I've always said toddlers are shore for willpower.

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Yes, demonization is good. With Obamacare, your health is my business. Get moving, you fattie! No more sugary drinks for you, fattie! Quit stealing from me, you fattie!

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"just saw on the elevator news screen "

TINF'nGS

Yeah, soon we'll have our pseudoscience pumped straight into our eyeballs.

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Yes, that's the purpose of Obama's BRAIN Initiative. NSA in our brains, for our security, of course.

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> Actually just saw on the elevator news screen that childhood obesity has been declining recently for the first time in decades among 2 to 4 year olds.

Declined, in a single narrow age group after slicing by SES, which is another way of saying 'it increased in dozens of other categories'.

Anyone want to bet that this decline will quickly vanish as if it never was? Bueller? Bueller?

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#1. Miller should have owned up to the statement as simply a momentary lapse, not to be taken literally, instead of the b.s. about a "research project". That may be part of th reason his discipline was so severe.

That all said, where to begin:

1. Why did it take the university two months (and still not finished) to mete out his punishment over a single tweet? Is the PC policing department at NM that busy?

2. It's not clear what specific policy he violated in any of the three policy/ethics manuals.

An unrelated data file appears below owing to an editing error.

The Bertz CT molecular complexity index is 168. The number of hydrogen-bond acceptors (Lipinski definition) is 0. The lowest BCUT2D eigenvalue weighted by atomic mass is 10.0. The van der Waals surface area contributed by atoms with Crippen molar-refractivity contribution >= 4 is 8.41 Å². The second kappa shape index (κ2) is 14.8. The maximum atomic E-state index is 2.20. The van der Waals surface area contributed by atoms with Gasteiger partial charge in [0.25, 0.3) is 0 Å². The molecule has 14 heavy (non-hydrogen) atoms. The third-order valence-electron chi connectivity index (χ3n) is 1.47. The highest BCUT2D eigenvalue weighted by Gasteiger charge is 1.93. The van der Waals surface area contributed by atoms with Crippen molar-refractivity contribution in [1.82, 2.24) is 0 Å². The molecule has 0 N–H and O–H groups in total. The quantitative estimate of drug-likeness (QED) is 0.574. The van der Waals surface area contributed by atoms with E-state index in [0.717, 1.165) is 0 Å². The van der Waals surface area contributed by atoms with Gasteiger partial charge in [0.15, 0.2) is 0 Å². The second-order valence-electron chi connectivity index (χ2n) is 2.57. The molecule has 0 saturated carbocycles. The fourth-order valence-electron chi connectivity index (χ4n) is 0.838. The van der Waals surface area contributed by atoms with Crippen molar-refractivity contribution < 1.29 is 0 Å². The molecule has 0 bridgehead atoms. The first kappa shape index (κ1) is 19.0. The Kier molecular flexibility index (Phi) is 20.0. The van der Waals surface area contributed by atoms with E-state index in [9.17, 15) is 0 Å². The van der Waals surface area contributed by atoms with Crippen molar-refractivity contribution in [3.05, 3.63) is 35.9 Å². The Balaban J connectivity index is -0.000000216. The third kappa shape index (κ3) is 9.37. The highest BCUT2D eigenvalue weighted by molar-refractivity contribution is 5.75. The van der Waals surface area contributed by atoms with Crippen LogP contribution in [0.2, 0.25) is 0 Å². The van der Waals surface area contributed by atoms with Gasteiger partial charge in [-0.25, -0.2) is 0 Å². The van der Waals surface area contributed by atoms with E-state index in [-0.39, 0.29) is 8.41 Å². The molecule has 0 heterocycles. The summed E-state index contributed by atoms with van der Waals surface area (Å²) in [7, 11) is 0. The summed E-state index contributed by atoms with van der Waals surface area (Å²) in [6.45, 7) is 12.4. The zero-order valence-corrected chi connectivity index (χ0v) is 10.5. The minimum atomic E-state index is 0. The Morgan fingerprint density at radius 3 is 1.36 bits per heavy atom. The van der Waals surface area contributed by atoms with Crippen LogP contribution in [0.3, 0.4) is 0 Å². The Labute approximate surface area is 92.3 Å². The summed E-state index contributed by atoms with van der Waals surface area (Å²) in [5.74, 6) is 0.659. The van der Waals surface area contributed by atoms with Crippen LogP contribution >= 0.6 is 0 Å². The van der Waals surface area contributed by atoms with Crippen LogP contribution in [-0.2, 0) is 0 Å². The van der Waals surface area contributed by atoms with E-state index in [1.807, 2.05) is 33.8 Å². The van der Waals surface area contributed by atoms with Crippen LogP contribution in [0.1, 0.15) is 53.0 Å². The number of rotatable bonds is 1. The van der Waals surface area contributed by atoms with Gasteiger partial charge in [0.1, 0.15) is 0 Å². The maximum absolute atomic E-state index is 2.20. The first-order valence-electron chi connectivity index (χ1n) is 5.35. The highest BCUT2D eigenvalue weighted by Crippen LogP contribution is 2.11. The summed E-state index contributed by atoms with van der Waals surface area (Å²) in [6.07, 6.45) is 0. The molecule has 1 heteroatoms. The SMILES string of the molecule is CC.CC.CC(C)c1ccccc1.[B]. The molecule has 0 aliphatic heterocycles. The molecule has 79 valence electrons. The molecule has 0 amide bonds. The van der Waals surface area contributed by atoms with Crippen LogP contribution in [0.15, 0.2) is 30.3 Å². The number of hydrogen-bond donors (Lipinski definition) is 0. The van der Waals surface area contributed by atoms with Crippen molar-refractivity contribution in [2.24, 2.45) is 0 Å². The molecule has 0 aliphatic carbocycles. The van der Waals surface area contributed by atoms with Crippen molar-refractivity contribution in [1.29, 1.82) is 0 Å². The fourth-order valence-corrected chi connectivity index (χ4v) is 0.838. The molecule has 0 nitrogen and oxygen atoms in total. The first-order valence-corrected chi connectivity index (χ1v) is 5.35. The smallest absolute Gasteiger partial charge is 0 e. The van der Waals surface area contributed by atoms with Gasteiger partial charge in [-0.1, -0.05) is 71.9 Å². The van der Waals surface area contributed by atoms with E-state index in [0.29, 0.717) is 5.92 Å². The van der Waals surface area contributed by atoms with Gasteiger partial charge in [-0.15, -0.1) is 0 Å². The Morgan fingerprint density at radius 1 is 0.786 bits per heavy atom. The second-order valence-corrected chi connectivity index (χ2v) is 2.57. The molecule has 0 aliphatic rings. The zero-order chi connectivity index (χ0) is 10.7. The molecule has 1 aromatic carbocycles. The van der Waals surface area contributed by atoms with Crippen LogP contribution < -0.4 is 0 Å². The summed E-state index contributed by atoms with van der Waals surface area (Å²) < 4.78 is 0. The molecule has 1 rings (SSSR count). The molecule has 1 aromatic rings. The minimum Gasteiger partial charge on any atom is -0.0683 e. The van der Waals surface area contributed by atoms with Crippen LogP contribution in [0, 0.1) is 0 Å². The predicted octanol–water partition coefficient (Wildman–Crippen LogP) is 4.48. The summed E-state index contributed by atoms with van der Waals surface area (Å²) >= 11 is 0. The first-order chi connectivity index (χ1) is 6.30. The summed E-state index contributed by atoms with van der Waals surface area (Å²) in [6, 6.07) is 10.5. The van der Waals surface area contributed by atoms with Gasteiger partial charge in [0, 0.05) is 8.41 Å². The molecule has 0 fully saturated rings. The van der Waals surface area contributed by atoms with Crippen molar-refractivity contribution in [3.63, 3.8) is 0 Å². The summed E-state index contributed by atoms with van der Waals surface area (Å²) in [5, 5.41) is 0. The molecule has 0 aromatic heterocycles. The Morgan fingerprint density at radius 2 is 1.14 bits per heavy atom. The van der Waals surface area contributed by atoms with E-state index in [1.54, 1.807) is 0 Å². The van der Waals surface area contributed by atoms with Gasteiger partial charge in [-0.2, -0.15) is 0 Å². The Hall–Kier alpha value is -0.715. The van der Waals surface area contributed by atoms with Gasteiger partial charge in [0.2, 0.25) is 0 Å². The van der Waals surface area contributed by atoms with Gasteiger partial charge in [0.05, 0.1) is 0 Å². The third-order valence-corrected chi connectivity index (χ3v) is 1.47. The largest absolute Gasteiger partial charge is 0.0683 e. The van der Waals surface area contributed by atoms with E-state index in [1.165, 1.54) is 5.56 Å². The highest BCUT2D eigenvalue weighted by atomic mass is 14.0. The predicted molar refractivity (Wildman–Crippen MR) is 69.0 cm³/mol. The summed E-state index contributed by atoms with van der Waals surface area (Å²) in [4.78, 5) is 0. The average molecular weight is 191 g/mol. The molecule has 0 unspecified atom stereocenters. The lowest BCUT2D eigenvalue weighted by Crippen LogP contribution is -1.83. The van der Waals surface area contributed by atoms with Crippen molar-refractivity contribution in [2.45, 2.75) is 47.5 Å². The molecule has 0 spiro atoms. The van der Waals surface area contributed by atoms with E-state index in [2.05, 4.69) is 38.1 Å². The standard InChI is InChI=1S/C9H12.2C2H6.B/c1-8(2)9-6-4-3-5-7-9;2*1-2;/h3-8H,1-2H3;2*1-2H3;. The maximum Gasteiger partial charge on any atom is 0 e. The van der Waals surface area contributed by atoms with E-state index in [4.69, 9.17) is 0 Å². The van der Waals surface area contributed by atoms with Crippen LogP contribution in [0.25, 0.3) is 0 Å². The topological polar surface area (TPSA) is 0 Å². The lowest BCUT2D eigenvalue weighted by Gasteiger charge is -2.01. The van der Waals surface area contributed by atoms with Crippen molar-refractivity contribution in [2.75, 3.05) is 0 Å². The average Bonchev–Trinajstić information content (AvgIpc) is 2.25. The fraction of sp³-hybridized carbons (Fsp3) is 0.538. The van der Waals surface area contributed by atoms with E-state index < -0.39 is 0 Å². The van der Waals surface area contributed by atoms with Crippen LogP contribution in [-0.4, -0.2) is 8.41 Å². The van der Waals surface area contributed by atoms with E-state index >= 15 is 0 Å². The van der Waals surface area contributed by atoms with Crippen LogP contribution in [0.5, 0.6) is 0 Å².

3. Everyone has stepped on it before. Who hasn't said something they later regretted?

4. Why wasn't his apology the end of it? It's not like he specifically targeted any one persor or small group with his fat comment.

5. There should be an appeals process in place for Miller.

6. Is NM applying their policy (and punishment) consistently? What happened to other staff/faculty members who did something similar, how were they treated?

7. Is this a pattern of behavior or a one-off? If a one-off, it should be a first-time warning (like a cop warning you for speeding if your first time pulled over) and how about calling in some character witnesses to defend him? Shouldn't the chair of his department got to bat for him instead of punishing him? Doesn't the HR department handle punishments?

Moral of the story. Be careful what you write.

1. Because (numerous examples including Penn State/JoePa, etc.) they don't actually care until it goes viral, but when it does it's a CYA shitstorm.
2. Doesn't matter, See 1.
3. Doesn't matter, See 1.
4. Doesn't matter, See 1.

You get the idea.

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1. I always thought the US were the land of free speech?

Free to speak (no prior restraint by government), but not free to avoid any and all consequences of said speech.

That is censorship not free speech.

Are you kidding me? Miller is 100% free to say whatever he wants, and UNM is 100% free to give him the option to 1) do whatever they tell him to, or 2) seek employment elsewhere.

Can you walk into your boss's office and call him/her a profane name, then cite "free speech" when you're fired? Of course not.

There is still due process, don't forget.

And, yes, you can use profanity to your boss if you do it the right way or if he uses it first (you can stand your ground).

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Since UNM is a public university, the school has drastically fewer options to censure him about his speech.

My private employer can fire me for saying "Vote For Bush" or "Green Energy Credits Now." Public employers have less latitude.